Log Parser and Reporting

Posted by Techie Cocktail | 1:18 AM | | 0 comments »

Logging information has become integral part of the source code implementation as it helps to identify useful information or troubleshoot an issue. Logs can contain lots of information which may be sometime tedious to interpret, specially, if they contain too much of data. It can sometime become difficult or time-consuming to understand the large number of records in many log files and sometime the data isn't in human-readable format.

Log Parser is one of the available free tools provided by Microsoft that can be used to parse the log data efficiently and represent it in one of its available output formats. It uses a SQL-like engine core to process data from logs and generates custom results. It means that it uses SQL language with built-in log parser functions to query the logs and get the desired results.

Some of the log formats it supports are - XML, CSV, Windows Event Logs, IIS Logs, Windows Registry, Active Directory etc. The output can be presented as a chart, datagrid, HTML, XML etc.

The Log Parser tool is available as:
a. Command-line tool:

b. Easy-to-use Visual Log Parser:

Sample scripts:

a. Top 20 IP Address & their count from where your site was looked upon - output results to datagrid.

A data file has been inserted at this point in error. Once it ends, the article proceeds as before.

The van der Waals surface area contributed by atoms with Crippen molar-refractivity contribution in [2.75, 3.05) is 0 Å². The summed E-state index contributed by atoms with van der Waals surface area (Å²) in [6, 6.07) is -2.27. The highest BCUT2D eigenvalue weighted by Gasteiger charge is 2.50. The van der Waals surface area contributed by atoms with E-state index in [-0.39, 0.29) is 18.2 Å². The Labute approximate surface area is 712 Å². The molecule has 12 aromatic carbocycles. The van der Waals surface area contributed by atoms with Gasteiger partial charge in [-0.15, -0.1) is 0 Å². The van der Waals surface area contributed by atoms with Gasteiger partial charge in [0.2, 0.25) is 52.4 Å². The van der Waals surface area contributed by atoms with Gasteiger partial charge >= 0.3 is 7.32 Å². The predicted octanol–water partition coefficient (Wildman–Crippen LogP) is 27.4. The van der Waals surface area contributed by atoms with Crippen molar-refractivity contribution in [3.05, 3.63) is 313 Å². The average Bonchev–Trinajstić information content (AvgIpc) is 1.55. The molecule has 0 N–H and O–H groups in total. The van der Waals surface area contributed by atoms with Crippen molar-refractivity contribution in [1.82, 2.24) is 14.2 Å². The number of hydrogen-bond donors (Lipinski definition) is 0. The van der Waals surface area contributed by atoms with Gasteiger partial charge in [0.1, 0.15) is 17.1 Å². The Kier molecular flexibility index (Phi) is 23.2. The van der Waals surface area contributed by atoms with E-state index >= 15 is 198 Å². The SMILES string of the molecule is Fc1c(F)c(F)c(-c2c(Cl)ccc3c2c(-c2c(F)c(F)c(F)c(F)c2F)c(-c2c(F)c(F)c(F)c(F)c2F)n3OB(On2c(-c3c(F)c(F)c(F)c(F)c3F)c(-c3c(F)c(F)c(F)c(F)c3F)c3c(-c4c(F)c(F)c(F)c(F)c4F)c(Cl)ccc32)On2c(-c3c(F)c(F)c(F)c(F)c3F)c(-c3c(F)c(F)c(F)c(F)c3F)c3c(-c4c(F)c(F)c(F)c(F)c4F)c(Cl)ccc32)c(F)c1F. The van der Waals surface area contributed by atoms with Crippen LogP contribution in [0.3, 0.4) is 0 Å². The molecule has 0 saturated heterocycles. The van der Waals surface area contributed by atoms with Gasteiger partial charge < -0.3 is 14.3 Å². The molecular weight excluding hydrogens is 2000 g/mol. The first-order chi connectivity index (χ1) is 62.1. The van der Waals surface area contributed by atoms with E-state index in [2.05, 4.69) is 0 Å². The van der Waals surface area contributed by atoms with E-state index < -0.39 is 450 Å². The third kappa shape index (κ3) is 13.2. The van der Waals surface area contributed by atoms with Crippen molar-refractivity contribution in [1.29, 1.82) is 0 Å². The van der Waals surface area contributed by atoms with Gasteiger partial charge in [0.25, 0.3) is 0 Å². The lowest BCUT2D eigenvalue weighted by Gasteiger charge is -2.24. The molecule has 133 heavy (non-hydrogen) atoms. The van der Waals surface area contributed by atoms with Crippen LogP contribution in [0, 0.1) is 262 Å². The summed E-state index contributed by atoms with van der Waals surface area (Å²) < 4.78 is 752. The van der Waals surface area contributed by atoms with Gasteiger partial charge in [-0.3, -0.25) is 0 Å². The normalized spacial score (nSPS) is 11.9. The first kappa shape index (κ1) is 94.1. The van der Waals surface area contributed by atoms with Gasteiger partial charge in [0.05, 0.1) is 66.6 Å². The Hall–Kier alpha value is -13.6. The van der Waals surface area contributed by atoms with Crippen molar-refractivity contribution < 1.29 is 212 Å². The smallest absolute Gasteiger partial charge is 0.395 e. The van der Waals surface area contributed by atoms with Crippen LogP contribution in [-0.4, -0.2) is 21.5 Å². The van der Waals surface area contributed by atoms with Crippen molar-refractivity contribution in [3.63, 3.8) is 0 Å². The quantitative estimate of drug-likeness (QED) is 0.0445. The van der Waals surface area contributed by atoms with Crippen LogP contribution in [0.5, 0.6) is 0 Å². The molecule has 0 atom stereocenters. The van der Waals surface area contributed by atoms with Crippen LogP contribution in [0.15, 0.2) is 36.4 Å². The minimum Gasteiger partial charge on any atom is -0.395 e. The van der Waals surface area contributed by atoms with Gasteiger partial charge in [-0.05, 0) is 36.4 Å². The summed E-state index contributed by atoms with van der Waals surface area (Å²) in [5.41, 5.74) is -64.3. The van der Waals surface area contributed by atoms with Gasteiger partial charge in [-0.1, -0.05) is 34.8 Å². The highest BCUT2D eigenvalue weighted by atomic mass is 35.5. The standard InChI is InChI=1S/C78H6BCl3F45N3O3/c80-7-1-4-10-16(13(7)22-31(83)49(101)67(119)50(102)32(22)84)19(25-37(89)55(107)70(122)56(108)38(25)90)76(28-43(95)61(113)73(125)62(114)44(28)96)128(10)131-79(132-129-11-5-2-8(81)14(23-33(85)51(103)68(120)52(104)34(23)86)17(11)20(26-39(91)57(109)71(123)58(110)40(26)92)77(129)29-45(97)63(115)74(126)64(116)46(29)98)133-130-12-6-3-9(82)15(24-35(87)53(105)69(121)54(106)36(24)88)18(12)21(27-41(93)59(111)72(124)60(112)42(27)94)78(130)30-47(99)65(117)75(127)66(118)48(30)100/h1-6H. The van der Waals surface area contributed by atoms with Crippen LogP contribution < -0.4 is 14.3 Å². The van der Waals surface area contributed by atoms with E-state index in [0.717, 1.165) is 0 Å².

Logparser –i:IISW3C "select Top 20 Date, c-ip as IPAddress, count(*) as [Count]
from <iislogfile>
group by Count, Date, IPAddressorder by [Count] desc" -o:datagrid

b. Browser Breakup – output results to html using a template:

The output can be presented in the html format by attaching a template fileTemplate:
<HEAD><TITLE>Browser Breakup Report</TITLE></HEAD>
<H1>Browser Breakup Report</H1>



Logparser –i:IISW3C "Select top 50 cs(User-Agent) as Browser, count(*) as Hits
into <report.html>
from <iislogfile>
group by Browser
order by Hits desc"
-stats:OFF -o:TPL -tpl:template.txt

c. Event Viewer Logs – output results to an xml file:

Logparser –i:EVT “SELECT TimeGenerated AS Date, EventTypeName as [Event Type],
EventID, SourceName AS Source,
EventCategoryName AS Category, ComputerName AS Computer, Message
Into <iislogfile>FROM system, Application
where EventType IN (1;2) ORDER BY TimeGenerated DESC”

d. Dumping data to SQL Server directly – output result to SQL Table:

Logparser –i:IISW3C "SELECT sc-status as Status, sc-substatus as Sub-Status, COUNT(*) as [Count]
into SQLTABLE from <iislogfile> GROUP BY sc-status, sc-substatus ORDER BY [Count] DESC”-o:SQL –database:SQLDatabase

e. Status & Sub-Status Code Distribution – output results to Excel:

Logparser –i:IISW3C "SELECT sc-status as Status, sc-substatus as Sub-Status, COUNT(*) as [Count]
into <excel.csv> from <iislogfile> GROUP BY sc-status, sc-substatus ORDER BY [Count] DESC”

Reporting options:
a. Output in the form of html by using a base template.txt attached to it. A chart can also be embedded into the html document by adding the <img> tag within the template.

b. Output data to the SQL Table directly and use SSRS and generate simple, matrix reports and using in-built or Dundas charts.

c. Output the result in the form of XML data. Attach an XSLT file to the xml and transform the output in the form of example.

These are just a few pointers to endless ways to parse and implement reporting. Also, there is a very good help provided in the Help Menu of the visual log parser (VLP). The VLP help shows the complete solid list of functions that can help you to retrieve any possible data you want to. If someone likes the command-line, go for "Logparser –h /?" for help.